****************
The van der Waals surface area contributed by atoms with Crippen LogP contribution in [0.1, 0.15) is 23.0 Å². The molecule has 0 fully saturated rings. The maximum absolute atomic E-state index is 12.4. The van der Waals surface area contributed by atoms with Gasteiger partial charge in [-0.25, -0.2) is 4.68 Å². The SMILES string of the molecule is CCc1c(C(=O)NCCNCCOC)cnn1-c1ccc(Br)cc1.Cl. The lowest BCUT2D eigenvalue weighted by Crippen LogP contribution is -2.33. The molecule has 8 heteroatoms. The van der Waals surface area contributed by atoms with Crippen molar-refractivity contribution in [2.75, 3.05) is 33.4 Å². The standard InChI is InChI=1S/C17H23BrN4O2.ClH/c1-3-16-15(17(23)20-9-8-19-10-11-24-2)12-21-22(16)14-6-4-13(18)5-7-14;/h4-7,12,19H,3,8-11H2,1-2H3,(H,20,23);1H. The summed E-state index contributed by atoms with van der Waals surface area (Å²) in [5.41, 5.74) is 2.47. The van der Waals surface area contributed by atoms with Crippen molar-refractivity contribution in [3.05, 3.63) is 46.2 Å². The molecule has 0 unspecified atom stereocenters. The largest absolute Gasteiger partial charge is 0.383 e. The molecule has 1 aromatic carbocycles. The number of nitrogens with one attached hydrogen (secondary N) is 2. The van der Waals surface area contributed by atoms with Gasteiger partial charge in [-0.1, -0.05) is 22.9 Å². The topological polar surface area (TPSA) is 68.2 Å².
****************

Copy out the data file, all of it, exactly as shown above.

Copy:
The van der Waals surface area contributed by atoms with Crippen LogP contribution in [0.1, 0.15) is 23.0 Å². The molecule has 0 fully saturated rings. The maximum absolute atomic E-state index is 12.4. The van der Waals surface area contributed by atoms with Gasteiger partial charge in [-0.25, -0.2) is 4.68 Å². The SMILES string of the molecule is CCc1c(C(=O)NCCNCCOC)cnn1-c1ccc(Br)cc1.Cl. The lowest BCUT2D eigenvalue weighted by Crippen LogP contribution is -2.33. The molecule has 8 heteroatoms. The van der Waals surface area contributed by atoms with Crippen molar-refractivity contribution in [2.75, 3.05) is 33.4 Å². The standard InChI is InChI=1S/C17H23BrN4O2.ClH/c1-3-16-15(17(23)20-9-8-19-10-11-24-2)12-21-22(16)14-6-4-13(18)5-7-14;/h4-7,12,19H,3,8-11H2,1-2H3,(H,20,23);1H. The summed E-state index contributed by atoms with van der Waals surface area (Å²) in [5.41, 5.74) is 2.47. The van der Waals surface area contributed by atoms with Crippen molar-refractivity contribution in [3.05, 3.63) is 46.2 Å². The molecule has 0 unspecified atom stereocenters. The largest absolute Gasteiger partial charge is 0.383 e. The molecule has 1 aromatic carbocycles. The number of nitrogens with one attached hydrogen (secondary N) is 2. The van der Waals surface area contributed by atoms with Gasteiger partial charge in [-0.1, -0.05) is 22.9 Å². The topological polar surface area (TPSA) is 68.2 Å².